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01/28/2016: Monstrous cloud boomerangs back to our galaxy

2016-01-28 | Karen O'Neil

SmithCloud_2016bThough hundreds of enormous high-velocity gas clouds whiz around the outskirts of our galaxy, this so-called “Smith Cloud” is unique because its trajectory is well known.

Hubble Space Telescope astronomers are finding that the old adage, “What goes up, must come down” even applies to an immense cloud of hydrogen gas outside our Milky Way Galaxy. The invisible cloud is plummeting toward our galaxy at nearly 700,000 miles (1,100,000 kilometers) per hour.

Though hundreds of enormous high-velocity gas clouds whiz around the outskirts of our galaxy, this so-called “Smith Cloud” is unique because its trajectory is well known. New Hubble observations suggest it was launched from the outer regions of the galactic disk around 70 million years ago. The cloud was discovered in the early 1960s by Gail Smith, who detected the radio waves emitted by its hydrogen.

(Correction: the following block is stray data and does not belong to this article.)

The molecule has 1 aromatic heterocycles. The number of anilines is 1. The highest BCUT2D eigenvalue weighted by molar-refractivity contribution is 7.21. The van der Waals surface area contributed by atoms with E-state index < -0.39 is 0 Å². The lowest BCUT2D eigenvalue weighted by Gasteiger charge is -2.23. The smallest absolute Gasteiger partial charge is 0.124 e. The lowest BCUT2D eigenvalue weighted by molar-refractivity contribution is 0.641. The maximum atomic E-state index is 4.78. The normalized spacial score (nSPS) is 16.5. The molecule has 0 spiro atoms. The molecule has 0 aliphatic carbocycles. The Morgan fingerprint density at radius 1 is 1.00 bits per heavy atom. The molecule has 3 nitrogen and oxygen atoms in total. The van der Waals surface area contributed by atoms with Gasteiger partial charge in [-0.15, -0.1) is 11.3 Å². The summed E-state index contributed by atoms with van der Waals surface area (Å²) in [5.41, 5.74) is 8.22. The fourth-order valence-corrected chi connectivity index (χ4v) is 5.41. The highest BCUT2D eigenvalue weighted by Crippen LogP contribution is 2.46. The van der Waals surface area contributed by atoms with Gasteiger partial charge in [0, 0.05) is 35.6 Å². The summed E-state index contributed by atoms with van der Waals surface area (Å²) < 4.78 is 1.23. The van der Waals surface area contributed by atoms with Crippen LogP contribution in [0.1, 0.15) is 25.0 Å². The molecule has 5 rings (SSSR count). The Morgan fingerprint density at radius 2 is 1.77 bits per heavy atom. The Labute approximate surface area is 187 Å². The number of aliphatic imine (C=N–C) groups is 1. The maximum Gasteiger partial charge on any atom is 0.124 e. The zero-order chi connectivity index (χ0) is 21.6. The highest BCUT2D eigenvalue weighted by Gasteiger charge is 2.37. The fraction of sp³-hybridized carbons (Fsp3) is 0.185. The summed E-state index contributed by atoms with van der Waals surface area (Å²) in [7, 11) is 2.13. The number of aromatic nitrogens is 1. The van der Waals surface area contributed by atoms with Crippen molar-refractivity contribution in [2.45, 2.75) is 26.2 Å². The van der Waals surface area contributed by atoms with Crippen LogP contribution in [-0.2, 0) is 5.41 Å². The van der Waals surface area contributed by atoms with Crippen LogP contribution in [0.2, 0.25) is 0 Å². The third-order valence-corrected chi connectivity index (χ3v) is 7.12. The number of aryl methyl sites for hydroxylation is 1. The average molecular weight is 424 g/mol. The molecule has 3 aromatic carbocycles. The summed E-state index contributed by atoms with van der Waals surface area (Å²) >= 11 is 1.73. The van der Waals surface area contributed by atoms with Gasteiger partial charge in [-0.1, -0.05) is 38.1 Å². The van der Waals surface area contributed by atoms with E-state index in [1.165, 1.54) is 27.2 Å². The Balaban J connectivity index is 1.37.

The cloud is on a return collision course and is expected to plow into the Milky Way’s disk in about 30 million years. When it does, astronomers believe it will ignite a spectacular burst of star formation, perhaps providing enough gas to make 2 million Suns.

Published by Astronomy Magazine.  See more at: http://www.astronomy.com/news/2016/01/monstrous-cloud-boomerangs-back-to-our-galaxy

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